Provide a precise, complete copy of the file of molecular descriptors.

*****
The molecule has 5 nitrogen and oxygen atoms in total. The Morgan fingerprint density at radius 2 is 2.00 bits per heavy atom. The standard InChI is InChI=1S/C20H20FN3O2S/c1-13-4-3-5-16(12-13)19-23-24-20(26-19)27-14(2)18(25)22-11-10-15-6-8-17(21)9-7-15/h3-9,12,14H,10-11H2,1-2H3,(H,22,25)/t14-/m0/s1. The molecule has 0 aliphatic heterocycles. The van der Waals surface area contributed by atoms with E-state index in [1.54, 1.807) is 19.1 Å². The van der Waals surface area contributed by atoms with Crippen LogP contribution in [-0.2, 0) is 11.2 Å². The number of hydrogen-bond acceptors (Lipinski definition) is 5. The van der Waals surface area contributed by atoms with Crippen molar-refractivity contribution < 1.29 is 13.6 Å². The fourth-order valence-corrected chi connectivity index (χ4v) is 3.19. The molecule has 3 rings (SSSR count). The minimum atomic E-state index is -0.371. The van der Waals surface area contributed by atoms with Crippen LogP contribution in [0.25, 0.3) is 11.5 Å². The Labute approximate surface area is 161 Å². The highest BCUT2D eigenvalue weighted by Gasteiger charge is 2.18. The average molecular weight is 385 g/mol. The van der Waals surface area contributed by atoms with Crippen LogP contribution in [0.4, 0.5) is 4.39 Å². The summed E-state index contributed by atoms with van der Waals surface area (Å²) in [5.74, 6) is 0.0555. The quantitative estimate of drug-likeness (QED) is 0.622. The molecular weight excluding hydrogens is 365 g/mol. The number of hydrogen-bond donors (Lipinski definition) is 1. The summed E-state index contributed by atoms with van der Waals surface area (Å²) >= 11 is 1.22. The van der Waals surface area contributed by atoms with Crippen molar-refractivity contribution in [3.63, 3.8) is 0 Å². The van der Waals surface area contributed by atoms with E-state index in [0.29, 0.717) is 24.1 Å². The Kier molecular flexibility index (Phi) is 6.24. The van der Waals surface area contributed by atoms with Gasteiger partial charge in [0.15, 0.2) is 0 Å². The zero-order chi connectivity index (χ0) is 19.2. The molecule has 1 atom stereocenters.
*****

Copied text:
The molecule has 5 nitrogen and oxygen atoms in total. The Morgan fingerprint density at radius 2 is 2.00 bits per heavy atom. The standard InChI is InChI=1S/C20H20FN3O2S/c1-13-4-3-5-16(12-13)19-23-24-20(26-19)27-14(2)18(25)22-11-10-15-6-8-17(21)9-7-15/h3-9,12,14H,10-11H2,1-2H3,(H,22,25)/t14-/m0/s1. The molecule has 0 aliphatic heterocycles. The van der Waals surface area contributed by atoms with E-state index in [1.54, 1.807) is 19.1 Å². The van der Waals surface area contributed by atoms with Crippen LogP contribution in [-0.2, 0) is 11.2 Å². The number of hydrogen-bond acceptors (Lipinski definition) is 5. The van der Waals surface area contributed by atoms with Crippen molar-refractivity contribution < 1.29 is 13.6 Å². The fourth-order valence-corrected chi connectivity index (χ4v) is 3.19. The molecule has 3 rings (SSSR count). The minimum atomic E-state index is -0.371. The van der Waals surface area contributed by atoms with Crippen LogP contribution in [0.25, 0.3) is 11.5 Å². The Labute approximate surface area is 161 Å². The highest BCUT2D eigenvalue weighted by Gasteiger charge is 2.18. The average molecular weight is 385 g/mol. The van der Waals surface area contributed by atoms with Crippen LogP contribution in [0.4, 0.5) is 4.39 Å². The summed E-state index contributed by atoms with van der Waals surface area (Å²) in [5.74, 6) is 0.0555. The quantitative estimate of drug-likeness (QED) is 0.622. The molecular weight excluding hydrogens is 365 g/mol. The number of hydrogen-bond donors (Lipinski definition) is 1. The summed E-state index contributed by atoms with van der Waals surface area (Å²) >= 11 is 1.22. The van der Waals surface area contributed by atoms with Crippen molar-refractivity contribution in [3.63, 3.8) is 0 Å². The van der Waals surface area contributed by atoms with E-state index in [0.29, 0.717) is 24.1 Å². The Kier molecular flexibility index (Phi) is 6.24. The van der Waals surface area contributed by atoms with Gasteiger partial charge in [0.15, 0.2) is 0 Å². The zero-order chi connectivity index (χ0) is 19.2. The molecule has 1 atom stereocenters.